3. Dear dr,

    I have heard the term ‘parentification’ before but I didn’t think it applied to me.I have always been the black sheep of the family in so many ways.I was terribly scapegoated .I believed that my mother is Narc and my father orbited around her.I was terrified of my mother to the extent that I had to be a ‘good’ girl and do everything in my power to make sure that SHE was happy not me.I lived in fear for my life.I became my fathers protector because she hated him too so I made sure that I loved him.

    Now I can’t have successful relationships or friendships because I always feel like people ‘need’ me and that they are going to ‘use’me and drain me.I feel like I have nothing left to give and I get extremely angry at any whiff of being needed but I seem to attract needy people .my siblings see me as their saviour and consequently I am walking around angry and guarded.I became everyone’s mother because our mother was pathetic and needy AND sadistic!

    I am so glad that I found your article.I am in therapy with a good and kind therapist .thank you for your work.

    Londiwe

  4. Dear everybody,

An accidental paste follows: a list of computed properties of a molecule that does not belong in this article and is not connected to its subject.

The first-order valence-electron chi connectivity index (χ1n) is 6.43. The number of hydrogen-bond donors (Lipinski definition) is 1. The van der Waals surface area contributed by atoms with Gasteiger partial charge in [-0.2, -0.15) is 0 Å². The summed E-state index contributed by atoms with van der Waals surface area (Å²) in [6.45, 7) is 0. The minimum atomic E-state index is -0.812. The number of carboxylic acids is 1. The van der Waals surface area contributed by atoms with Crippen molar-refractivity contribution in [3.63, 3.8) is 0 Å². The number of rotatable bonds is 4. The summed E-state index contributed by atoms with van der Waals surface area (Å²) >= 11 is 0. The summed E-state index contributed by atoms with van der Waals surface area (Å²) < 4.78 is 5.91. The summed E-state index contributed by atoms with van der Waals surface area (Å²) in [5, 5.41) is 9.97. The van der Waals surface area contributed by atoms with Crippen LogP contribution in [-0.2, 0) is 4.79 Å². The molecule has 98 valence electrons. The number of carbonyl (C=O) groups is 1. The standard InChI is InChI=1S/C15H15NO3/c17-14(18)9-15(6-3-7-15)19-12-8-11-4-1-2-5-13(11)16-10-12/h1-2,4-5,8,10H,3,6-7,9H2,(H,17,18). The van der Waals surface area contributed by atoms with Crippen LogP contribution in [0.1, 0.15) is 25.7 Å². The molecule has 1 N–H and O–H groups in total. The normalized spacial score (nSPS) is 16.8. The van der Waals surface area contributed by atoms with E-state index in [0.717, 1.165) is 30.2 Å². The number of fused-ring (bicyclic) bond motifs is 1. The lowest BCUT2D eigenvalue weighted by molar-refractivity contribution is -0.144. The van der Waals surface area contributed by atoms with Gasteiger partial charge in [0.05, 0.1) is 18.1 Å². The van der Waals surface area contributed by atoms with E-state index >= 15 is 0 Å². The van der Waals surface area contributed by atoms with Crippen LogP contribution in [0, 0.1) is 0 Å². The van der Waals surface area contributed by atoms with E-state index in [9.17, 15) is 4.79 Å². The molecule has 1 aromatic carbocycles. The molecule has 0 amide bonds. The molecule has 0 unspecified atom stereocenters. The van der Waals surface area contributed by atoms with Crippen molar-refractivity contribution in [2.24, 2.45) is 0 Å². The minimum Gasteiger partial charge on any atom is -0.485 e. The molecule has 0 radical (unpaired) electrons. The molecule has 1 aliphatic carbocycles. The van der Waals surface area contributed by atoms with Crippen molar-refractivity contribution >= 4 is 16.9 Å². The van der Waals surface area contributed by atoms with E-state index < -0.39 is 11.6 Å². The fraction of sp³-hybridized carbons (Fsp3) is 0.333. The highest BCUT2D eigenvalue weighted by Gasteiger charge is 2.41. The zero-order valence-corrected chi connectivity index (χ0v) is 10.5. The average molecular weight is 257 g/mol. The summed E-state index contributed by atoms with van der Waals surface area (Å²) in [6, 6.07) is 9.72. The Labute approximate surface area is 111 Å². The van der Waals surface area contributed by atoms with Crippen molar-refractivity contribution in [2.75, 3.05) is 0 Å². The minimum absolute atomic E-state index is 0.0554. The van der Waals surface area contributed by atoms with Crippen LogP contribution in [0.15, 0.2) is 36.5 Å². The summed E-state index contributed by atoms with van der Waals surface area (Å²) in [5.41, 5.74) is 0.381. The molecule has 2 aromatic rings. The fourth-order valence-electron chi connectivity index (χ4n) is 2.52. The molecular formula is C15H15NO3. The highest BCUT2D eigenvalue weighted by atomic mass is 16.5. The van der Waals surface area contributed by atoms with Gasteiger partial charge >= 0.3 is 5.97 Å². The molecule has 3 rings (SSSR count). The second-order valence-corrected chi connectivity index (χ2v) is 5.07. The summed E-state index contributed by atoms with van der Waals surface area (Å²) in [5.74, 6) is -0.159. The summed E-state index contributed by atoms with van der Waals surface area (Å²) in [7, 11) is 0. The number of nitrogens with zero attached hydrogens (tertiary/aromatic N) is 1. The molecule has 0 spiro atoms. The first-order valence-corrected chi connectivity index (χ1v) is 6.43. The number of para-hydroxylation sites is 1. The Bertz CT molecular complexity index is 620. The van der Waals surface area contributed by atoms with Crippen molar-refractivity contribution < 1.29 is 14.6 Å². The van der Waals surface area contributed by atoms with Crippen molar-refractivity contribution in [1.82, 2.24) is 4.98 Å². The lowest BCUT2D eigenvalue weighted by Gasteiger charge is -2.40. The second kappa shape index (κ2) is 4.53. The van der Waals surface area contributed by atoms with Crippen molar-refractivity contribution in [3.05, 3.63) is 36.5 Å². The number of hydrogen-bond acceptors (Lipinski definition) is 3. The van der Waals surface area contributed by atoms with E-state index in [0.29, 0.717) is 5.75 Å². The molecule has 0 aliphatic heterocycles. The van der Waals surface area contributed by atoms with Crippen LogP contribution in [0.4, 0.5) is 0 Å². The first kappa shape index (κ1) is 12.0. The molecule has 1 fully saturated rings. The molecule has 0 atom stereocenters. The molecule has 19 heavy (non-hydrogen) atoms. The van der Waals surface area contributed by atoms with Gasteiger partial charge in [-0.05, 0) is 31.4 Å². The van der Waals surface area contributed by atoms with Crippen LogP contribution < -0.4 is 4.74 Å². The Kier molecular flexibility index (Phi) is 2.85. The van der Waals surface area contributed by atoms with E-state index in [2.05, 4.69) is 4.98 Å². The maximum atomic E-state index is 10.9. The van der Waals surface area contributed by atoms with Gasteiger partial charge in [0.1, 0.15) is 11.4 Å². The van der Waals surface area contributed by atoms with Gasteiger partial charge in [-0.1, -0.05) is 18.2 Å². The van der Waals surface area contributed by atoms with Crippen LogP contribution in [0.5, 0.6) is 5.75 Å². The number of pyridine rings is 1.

at 57 (!) I am at the stage where I am trying to forgive my 82 year old mother for the emotional burdens she placed on me as a child. No little girl should have to comfort a grown woman weeping for 3 days over the whole of the Christmas holidays because her married boyfriend didn’t send her a Christmas card. No child should have to grab the bottle of pills from her mother’s hands as she dramatically tries to swallow them all, whilst blaming me for all her ills.

    As a rational adult, I understand the ghastly life she had and the damage that was done to her. I also know that she did not do this to me deliberately. I know that she also cared for me and tried her best under impossible circumstances (domestic violence in the first 6 years of my life, dire poverty and isolation for the next 7/8 years etc).

    So I am still left with mixed feelings even now. My recommendation to people suffering is to get the hell away from toxic individuals, get as much help as humanly possible, look after your health and inform yourselves. Knowledge is definitely power. Also, as more and more is known about the mind and the brain, we see that we can “remake” ourselves or “rewire” our brains to a great extent through practices such as meditation etc.

    So good people, don’t give up and learn to love yourselves. Loving yourself is NOT an emotion, rather a commitment to your health and wellbeing and that is something achievable, especially one step at a time.

    Love to you all.

  5. “Emotional Parentification: This type of parentification forces the child to meet the emotional needs of their parent and usually other siblings also. This kind of parentification is the most destructive. It robs the child of his/her childhood and sets him/her up to have a series of dysfunctions that will incapacitate him/her in life.”